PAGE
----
Summary: An evangelistic call to die to self

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April 2, 2006

Fifth Sunday in the Season of Lent

Now among those who went up to worship at the festival were some Greeks. They came to Philip, who was from Bethsaida in Galilee, and said to him, “Sir, we wish to see Jesus.” Philip went and told Andrew; then Andrew and Philip went and told Jesus. Jesus answered them, “The hour has come for the Son of Man to be glorified. Very truly, I tell you, unless a grain of wheat falls into the earth and dies, it remains just a single grain; but if it dies, it bears much fruit. Those who love their life lose it, and those who hate their life in this world will keep it for eternal life. Whoever serves me must follow me, and where I am, there will my servant be also. Whoever serves me, the Father will honor.

“Now my soul is troubled. And what should I say—‘Father, save me from this hour’? No, it is for this reason that I have come to this hour. Father, glorify your name.” Then a voice came from heaven, “I have glorified it, and I will glorify it again.” The crowd standing there heard it and said that it was thunder. Others said, “An angel has spoken to him.” Jesus answered, “This voice has come for your sake, not for mine. Now is the judgment of this world; now the ruler of this world will be driven out. And I, when I am lifted up from the earth, will draw all people to myself.” He said this to indicate the kind of death he was to die.

John 12:20-33 (NRSVA)

A paradox, according to Funk & Wagnall’s dictionary, is a statement seemingly absurd or contradictory, yet in fact true. We don’t understand something – yet it works anyway. A man sitting in his office late one evening nede some help. He went to the corridor and yelled, Is anyone out there? A voice came back, I’m here.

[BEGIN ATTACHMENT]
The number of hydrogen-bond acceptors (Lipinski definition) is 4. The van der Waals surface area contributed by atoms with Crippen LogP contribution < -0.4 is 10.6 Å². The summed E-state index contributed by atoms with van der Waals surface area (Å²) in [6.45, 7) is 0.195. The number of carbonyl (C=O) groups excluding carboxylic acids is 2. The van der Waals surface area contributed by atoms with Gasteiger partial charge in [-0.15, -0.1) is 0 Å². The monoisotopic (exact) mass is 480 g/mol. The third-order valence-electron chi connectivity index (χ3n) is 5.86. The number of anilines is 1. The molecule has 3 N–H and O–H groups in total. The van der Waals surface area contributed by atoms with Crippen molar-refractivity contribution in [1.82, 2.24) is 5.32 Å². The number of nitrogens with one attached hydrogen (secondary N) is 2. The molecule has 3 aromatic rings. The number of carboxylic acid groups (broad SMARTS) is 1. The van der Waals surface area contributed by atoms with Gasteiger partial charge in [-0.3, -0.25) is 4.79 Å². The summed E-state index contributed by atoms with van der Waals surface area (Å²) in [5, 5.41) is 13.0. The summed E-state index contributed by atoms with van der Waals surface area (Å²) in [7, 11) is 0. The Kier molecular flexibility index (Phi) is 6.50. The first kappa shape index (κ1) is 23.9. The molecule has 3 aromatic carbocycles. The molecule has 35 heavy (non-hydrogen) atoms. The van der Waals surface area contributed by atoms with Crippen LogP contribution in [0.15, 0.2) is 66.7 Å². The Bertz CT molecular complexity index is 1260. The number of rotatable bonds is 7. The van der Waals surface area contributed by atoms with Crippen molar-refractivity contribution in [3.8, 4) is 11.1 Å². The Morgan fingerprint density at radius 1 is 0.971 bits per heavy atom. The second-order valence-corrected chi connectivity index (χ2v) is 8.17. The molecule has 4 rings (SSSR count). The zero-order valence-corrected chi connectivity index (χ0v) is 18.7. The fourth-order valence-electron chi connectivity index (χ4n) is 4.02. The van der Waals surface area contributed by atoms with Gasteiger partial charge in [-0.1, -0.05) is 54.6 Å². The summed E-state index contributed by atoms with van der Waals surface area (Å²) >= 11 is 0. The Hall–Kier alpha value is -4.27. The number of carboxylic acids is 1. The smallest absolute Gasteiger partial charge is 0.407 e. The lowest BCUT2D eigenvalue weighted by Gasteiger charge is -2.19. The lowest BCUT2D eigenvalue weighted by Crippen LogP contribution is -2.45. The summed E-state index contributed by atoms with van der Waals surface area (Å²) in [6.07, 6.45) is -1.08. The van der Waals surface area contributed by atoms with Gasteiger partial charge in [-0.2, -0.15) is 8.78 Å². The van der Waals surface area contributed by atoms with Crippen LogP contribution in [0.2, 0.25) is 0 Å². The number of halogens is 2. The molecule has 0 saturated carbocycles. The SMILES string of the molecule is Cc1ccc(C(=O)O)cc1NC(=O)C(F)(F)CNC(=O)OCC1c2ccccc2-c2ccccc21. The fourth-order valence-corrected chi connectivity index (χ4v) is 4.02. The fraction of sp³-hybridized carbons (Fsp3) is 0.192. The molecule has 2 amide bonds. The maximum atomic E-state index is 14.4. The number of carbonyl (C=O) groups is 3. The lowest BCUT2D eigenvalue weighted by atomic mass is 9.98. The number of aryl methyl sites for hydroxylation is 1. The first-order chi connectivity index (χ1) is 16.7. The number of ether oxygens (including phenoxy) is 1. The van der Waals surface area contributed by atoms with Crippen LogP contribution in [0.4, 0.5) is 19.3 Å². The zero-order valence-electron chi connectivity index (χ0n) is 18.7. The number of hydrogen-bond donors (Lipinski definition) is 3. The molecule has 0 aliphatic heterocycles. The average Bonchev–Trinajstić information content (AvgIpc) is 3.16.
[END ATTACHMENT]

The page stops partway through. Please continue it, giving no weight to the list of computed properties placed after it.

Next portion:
The man asked, How do you spell ‘simultaneous’? After a long pause the voice answered as if fading in the night, There’s nobody out here!

The gospel itself is a paradox – it seems absurd that God would die for His creation. The gospel is full of paradoxes; and we are called to live LIFE IN PARADOX!

The Greeks came to the disciple of Jesus and said they needed a conference with the Master. That is our desire this morning; we wish to see the God-Man of paradox. We may be like the disciples, willing to see what we want, ignoring the point He wants us to see. Jesus had just entered town and cleaned house at the temple. The crowds saw a “Son of Man”, a conqueror of men. The Greeks were noted for their thirst for knowing…they wanted to see this ruler.

Palm Sunday was a triumph, and Jesus was a hot commodity. Had the kingdom of God really come to Jerusalem? This is the picture of paradox…the disciples expected a crown; the rabbi from Nazareth kept talking about a cross. Our text is a continuation of the terms of Jesus’ paradox – absurd statements that are absolutely true.


Jesus talks about wheat dying. The illustration of wheat is more than an agricultural lesson; it is the basis for spiritual life. The fact is that wheat is ineffective when it is stored-up in a barn somewhere. It must be planted in order to bring forth a crop.

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